2020 Jeep Cherokee


#12 out of 15 in Compact SUVs

U.S. News Best Price Program

2020 Jeep Cherokee Performance Review


Performance: 7.1

The 2020 Jeep Cherokee is one of the most capable off-roaders among compact SUVs, but it's also a suitable vehicle for your daily commute. There are two potent available engines, and fuel economy is decent. However, the Cherokee is less athletic than its classmates, and its base engine is mediocre at best.

  • "The 2019 Cherokee comes with a choice of three powertrains. The base 2.4-liter Tigershark inline-four and the optional 3.2-liter Pentastar V6 carry over largely unchanged from the previous Cherokee, but new for 2019, a 2.0-liter turbocharged four-cylinder engine is available – the same one you'll find under the hood of the JL Wrangler, although without the eTorque mild-hybrid system. The V6 puts out 271 horsepower and 239 pound-feet of torque, which is plenty for pushing the Cherokee up and over the hills near Malibu, and more than enough grunt for quick merges and passes in notoriously hellacious Los Angeles traffic." -- CNET (2019)
  • "… the 2019 Cherokee isn't meant to carve canyons. It was designed to be a practical daily driver with more off-road capability than any other vehicle in the segment. And in that regard, the Cherokee delivers. Even in non-Trailhawk form, the Cherokee can do things you wouldn't think about attempting in a Rogue." -- Motor Trend (2019)
  • "The refreshed for 2019 Jeep Cherokee is not just a mall crawler, but also a capable mountain tamer too. Try the same trails in a RAV4 or Ford Escape and you'll probably have to call winch-equipped Wrangler for a rescue." -- Automobile Magazine (2019)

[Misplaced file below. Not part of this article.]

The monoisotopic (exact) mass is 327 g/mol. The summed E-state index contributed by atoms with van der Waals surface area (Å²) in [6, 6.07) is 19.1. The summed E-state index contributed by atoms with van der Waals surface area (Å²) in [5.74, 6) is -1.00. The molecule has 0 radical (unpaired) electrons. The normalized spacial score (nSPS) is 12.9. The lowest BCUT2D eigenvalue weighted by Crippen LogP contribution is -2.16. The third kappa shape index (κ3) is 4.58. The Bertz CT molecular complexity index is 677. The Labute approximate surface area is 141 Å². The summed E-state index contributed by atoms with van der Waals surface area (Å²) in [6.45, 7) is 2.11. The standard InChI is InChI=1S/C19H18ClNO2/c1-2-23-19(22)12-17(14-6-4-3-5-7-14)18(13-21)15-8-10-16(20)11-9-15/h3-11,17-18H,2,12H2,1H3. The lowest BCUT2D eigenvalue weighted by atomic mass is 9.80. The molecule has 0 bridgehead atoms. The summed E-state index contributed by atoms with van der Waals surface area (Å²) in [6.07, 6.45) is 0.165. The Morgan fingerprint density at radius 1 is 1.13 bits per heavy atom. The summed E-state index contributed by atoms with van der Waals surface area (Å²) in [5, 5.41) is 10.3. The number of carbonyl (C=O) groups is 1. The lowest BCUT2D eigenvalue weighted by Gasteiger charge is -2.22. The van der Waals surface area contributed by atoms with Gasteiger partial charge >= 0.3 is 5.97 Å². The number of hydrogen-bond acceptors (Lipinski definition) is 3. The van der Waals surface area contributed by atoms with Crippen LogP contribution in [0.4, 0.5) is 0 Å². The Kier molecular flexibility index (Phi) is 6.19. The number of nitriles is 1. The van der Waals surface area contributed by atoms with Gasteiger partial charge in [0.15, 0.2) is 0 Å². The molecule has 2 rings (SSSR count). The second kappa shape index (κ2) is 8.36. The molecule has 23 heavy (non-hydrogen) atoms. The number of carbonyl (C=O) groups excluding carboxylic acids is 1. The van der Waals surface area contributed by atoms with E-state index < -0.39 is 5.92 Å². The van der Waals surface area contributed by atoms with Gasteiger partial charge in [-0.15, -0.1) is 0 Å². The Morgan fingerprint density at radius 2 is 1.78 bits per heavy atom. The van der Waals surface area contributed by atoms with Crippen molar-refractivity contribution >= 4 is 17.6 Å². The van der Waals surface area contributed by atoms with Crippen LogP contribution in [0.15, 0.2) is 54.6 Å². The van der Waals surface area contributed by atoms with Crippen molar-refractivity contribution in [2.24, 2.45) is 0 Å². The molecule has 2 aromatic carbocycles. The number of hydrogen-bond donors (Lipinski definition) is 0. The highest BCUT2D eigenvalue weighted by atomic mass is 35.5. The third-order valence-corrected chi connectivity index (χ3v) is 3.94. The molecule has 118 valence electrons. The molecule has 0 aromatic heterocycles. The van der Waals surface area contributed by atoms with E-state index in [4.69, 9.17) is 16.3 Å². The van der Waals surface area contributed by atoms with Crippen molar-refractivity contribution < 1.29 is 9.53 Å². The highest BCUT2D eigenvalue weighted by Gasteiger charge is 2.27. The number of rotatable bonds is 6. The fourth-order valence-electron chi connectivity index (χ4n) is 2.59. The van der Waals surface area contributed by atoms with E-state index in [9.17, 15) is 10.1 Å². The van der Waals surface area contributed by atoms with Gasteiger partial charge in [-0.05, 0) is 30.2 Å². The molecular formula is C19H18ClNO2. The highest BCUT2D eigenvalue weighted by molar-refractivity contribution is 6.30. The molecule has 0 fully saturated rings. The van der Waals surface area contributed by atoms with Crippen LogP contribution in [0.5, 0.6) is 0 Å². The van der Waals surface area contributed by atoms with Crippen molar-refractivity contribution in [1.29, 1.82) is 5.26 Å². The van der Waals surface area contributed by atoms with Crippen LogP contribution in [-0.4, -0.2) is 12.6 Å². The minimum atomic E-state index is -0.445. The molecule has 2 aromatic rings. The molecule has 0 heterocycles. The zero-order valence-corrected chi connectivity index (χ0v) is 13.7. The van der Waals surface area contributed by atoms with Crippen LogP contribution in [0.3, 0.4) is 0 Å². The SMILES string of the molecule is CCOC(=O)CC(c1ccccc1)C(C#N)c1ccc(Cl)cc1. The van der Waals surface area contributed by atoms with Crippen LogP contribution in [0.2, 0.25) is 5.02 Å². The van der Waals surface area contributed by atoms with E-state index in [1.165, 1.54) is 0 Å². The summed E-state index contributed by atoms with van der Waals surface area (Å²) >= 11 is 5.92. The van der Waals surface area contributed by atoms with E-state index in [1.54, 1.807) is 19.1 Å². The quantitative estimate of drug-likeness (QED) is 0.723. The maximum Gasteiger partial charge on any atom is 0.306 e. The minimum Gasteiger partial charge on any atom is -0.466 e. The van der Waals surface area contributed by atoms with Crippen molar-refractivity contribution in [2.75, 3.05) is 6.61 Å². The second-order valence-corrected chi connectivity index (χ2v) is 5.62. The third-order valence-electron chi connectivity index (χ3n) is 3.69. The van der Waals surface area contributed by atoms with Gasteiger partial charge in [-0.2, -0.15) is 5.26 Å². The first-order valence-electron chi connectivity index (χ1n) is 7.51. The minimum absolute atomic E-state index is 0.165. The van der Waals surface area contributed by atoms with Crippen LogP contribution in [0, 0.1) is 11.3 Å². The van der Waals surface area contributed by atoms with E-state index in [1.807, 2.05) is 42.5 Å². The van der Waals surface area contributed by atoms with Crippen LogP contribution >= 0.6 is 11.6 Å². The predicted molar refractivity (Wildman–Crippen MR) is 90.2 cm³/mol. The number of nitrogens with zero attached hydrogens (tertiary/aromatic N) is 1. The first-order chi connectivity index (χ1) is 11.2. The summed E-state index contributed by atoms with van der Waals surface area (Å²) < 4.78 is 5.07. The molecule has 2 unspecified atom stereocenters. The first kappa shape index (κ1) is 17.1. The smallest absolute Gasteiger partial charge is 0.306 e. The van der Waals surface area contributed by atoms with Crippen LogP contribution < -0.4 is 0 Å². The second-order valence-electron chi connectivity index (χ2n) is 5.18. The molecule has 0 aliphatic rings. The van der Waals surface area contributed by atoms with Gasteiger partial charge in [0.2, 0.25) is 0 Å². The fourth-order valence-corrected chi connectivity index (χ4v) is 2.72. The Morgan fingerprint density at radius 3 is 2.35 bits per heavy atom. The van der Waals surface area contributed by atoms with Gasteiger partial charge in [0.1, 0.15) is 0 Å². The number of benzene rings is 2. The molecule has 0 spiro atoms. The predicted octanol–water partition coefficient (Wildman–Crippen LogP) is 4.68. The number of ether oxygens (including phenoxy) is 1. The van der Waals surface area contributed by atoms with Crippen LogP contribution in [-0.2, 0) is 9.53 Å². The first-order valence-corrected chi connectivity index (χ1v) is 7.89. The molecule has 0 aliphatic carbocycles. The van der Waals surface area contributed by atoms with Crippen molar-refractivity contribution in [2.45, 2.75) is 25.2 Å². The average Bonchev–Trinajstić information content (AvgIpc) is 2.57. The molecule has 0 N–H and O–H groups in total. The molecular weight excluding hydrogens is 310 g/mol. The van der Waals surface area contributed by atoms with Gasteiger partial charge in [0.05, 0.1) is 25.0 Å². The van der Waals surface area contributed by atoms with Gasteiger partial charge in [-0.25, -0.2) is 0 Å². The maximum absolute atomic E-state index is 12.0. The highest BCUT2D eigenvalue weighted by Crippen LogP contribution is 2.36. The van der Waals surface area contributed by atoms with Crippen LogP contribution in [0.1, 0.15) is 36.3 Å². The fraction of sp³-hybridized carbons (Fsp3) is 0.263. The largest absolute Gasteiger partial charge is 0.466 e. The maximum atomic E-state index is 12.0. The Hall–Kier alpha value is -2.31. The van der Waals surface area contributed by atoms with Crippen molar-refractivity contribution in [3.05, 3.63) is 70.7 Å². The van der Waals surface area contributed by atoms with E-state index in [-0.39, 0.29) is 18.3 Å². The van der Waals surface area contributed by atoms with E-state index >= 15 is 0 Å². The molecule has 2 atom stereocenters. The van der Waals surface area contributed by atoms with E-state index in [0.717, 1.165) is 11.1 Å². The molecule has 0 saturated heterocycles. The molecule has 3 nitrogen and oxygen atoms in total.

Acceleration and Power

The Cherokee comes standard with a 2.4-liter four-cylinder engine that makes 180 horsepower. This engine makes the Cherokee feel slow, and acceleration isn't quick off the line or at highway speeds.

There are two available engines: a 271-horsepower 3.2-liter V6 and a 270-horsepower 2.0-liter turbocharged four-cylinder. Both deliver better acceleration than the base engine, and the V6 unlocks the Cherokee's maximum towing capacity of 4,500 pounds. These engines don't turn the Cherokee into a speed demon by any means, but they have enough juice for most driving situations.

A nine-speed automatic transmission comes standard with each engine. It shifts smoothly enough most of the time, but it has trouble hunting for the right gear when more power is required. It works better with the turbo-four and V6 engines than with the base four-cylinder.

According to EPA estimates, the Cherokee with the base engine gets 22 mpg in the city and 31 mpg on the highway. Those are in line with many competitors' ratings, but they're slightly below average for the compact SUV class. Models with the turbo-four engine get a small bump to 23 mpg in the city and 31 mpg on the highway. The Cherokee gets its worst fuel economy with the V6: 20/29 mpg city/highway.

  • "The Cherokee's standard engine is a 180-horsepower 2.4-liter 4-cylinder that is neither refined nor efficient. The Cherokee's weight makes this engine an undesirable choice, although it does keep the price in line with the competition. You'd be better off with either the 271-horsepower 3.2-liter V6 or the 270-horsepower 2.0-liter turbo. While horsepower for these two options is nearly identical, the turbo offers 56 additional lb-ft of torque needed for passing and rapid acceleration, and it does it all with fuel-economy figures nearly identical to the base 2.4-liter engine. However, the more fuel-thirsty V6 is still the engine to have for towing and hauling, with a 4,500-pound tow rating that exceeds the turbo by 500 pounds. All engines come connected to a 9-speed automatic that's reasonably smooth, but often slow to respond; it's better with the V6 and turbocharged engines." -- Kelley Blue Book